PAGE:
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Due to the COVID-19 pandemic, ESA has temporarily moved to a all-telework model. What this means ...

Public Affairs — Page 7

New danger for corals in warming oceans: Metal pollution

By Cornell University 11/20/2019 ITHACA, N.Y. -Metal copper from agricultural runoff and marine paint leaching from boat hulls poses an emerging threat to soft coral sea fans in the waters around Puerto Rico. In a Cornell-led study, published in the journal Ecological Applications, scientists report evidence of metal pollution creating danger for the soft coral sea fans. “We know warming oceans…

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Moose and sawflies on the same pine – how do they interact?

By Swedish University of Agricultural Sciences 10/29/2019 Although common, indirect interactions between taxonomically distant herbivores, such as mammals and insects, are less studied than interaction between taxonomically related species (insect–insect). In this study the Swedish University of Agricultural Sciences and the Max Planck Institute for chemical ecology in Germany show that sawfly performance was enhanced on trees browsed by moose….

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ISU Professor Aho studies how airborne bacteria, fungi help it rain and snow

By Idaho State University 11/5/2019 POCATELLO – Most people don’t think of weather as having a biological component and aren’t aware of the role airborne bacteria and fungi have in helping create rain and snow. But Ken Aho, Idaho State University associate professor of biological sciences, studies this phenomenon. “Weather is not as simple as we think – it is…

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Satellites are key to monitoring ocean carbon

By University of Exeter 11/4/2019 Satellites now play a key role in monitoring carbon levels in the oceans, but we are only just beginning to understand their full potential. Our ability to predict future climate relies upon being able to monitor where our carbon emissions go. So we need to know how much stays in the atmosphere, or becomes stored in the oceans or…

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Best of Frenemies: Unexpected Role of Social Networks in Ecology

By UC Davis 11/1/2019 Social networking, even between competing species, plays a much bigger role in ecology than anyone previously thought, according to three biologists at the University of California, Davis.  “There’s mounting evidence that different species pay attention to each other in the wild, especially if they share predators,” said Mike Gil, postdoctoral researcher at UC Davis. “The theory…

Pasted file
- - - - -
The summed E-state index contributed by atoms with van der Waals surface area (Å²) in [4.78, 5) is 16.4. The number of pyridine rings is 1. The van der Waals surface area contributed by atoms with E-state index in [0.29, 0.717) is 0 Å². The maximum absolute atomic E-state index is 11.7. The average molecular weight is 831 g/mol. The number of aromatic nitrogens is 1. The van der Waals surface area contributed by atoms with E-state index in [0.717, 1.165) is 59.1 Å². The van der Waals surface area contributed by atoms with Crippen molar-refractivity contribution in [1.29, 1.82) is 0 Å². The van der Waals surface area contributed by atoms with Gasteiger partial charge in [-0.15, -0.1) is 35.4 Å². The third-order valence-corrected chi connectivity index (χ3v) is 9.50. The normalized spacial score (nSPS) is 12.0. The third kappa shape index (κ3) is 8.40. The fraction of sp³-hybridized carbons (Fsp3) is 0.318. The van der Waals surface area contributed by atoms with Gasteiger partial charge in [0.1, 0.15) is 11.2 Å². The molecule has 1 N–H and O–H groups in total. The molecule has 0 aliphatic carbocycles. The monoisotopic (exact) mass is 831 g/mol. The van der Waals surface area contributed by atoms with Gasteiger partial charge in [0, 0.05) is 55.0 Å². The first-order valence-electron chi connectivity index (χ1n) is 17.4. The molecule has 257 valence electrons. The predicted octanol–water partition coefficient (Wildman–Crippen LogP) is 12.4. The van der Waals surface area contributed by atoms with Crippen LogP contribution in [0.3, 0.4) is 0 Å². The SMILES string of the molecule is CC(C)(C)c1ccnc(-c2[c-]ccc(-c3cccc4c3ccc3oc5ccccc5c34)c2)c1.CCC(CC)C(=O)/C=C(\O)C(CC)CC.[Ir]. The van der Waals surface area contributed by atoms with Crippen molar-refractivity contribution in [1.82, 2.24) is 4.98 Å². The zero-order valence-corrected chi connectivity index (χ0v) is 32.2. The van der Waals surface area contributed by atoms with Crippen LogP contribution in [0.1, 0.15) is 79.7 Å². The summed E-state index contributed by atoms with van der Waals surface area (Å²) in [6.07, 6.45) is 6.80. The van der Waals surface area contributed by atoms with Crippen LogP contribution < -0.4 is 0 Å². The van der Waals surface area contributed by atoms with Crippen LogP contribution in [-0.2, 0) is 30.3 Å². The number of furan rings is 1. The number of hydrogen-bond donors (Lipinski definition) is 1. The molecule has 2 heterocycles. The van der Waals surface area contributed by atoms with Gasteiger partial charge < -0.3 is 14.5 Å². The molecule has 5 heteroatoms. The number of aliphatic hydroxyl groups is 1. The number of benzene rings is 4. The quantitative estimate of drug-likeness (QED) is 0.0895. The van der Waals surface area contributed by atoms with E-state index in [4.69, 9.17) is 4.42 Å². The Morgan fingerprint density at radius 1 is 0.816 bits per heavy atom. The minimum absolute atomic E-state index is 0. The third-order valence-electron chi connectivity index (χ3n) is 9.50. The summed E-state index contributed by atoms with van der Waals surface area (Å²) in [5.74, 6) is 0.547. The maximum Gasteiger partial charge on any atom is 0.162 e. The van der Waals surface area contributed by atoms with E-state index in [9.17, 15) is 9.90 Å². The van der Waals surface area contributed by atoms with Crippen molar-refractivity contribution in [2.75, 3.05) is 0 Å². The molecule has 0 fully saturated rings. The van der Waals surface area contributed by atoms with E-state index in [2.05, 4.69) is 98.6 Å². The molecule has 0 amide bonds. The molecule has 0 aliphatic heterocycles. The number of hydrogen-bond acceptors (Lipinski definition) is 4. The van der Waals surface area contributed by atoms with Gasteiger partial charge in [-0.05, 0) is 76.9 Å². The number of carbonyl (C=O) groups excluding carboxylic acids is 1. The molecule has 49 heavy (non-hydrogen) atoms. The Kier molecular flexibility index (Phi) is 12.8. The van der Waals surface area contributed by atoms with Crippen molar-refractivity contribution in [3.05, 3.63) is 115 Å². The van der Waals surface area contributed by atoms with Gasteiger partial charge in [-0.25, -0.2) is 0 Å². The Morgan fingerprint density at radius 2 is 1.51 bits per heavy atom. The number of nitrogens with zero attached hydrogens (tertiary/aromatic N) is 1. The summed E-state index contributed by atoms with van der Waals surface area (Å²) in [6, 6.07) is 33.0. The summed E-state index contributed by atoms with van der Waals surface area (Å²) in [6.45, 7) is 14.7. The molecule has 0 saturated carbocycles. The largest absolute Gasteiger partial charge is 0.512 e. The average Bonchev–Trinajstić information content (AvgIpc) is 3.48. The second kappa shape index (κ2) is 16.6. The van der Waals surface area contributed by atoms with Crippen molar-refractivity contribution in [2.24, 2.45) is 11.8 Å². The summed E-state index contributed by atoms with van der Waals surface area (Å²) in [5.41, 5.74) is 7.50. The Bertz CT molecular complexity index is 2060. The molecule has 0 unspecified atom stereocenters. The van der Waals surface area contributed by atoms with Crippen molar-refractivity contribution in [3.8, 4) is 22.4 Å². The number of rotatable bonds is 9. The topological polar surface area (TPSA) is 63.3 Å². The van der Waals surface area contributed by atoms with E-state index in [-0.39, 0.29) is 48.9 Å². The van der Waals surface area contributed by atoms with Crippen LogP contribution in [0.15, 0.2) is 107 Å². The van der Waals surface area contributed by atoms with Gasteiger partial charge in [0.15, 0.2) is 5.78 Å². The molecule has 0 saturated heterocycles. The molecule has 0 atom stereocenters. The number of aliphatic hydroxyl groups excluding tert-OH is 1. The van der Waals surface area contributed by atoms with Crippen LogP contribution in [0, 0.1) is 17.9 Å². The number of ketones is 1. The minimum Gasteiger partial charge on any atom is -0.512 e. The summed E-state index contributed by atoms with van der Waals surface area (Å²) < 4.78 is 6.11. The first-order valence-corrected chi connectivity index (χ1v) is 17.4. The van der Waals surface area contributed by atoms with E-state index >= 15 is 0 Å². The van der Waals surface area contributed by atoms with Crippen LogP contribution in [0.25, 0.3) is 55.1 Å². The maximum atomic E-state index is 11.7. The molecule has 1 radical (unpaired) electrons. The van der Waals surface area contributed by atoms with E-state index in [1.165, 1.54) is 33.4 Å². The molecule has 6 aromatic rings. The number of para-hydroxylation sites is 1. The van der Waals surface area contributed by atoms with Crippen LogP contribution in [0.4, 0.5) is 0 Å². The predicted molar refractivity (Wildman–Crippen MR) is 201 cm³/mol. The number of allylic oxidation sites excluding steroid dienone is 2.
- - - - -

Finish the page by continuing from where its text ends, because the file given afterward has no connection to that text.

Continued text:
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New studies attribute warming waters, local differences in oceanography to rise and fall of American lobster populations in the Gulf of Maine

By University of Maine 10/24/2019 Two new studies published by University of Maine scientists are putting a long-standing survey of the American lobster’s earliest life stages to its most rigorous test yet as an early warning system for trends in New England’s iconic fishery. The studies point to the role of a warming ocean and local differences in oceanography in…

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GBR island coral decline

By James Cook University 10/25/2019 A long-term study of coral cover on island groups of the Great Barrier Reef has found declines of between 40 and 50 percent of live, hard corals at inshore island groups during the past few decades. Scientists from the ARC Centre of Excellence for Coral Reef Studies at James Cook University (Coral CoE at JCU)…

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UM Student Research Tests Ways to Reduce Errors in Wildlife Surveys

By Kasey Rahn, University of Montana 10/22/2019 MISSOULA – Research led by a University of Montana undergraduate student to identify less error-prone methods for performing wildlife surveys was published Oct. 20 in Ecological Applications. Biologists around the world use a variety of boots-on-the-ground field methods to survey animal populations. When extrapolated, these data provide population counts and other scientific information used to…

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Removing Invasive Mice from the Farallon Islands Would Benefit Threatened Birds

By Point Blue Conservation Science 10/7/2019 Petaluma, CA–New research from Point Blue Conservation Science shows the significant negative impact that invasive, non-native house mice on the Farallon Islands are having to the threatened ashy storm-petrel. Original modeling by ecologists published today in the journal Ecosphere shows the potential impacts to the petrel’s population if mice are allowed to remain. The…

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MSU researchers make surprising wolf diet discovery, highlight ecosystem complexities

By Mississippi State University 10/2/2019 STARKVILLE, Miss.—Mississippi State University researchers are shifting commonly held ideas about the diet of grey wolves in a newly published article gaining national attention. Published in the scientific journal “Ecology,” MSU assistant professor Brandon Barton’s Sept. 18 article “Grasshopper consumption by grey wolves and implications for ecosystems” details the unexpected effects of wolf reintroduction into the…

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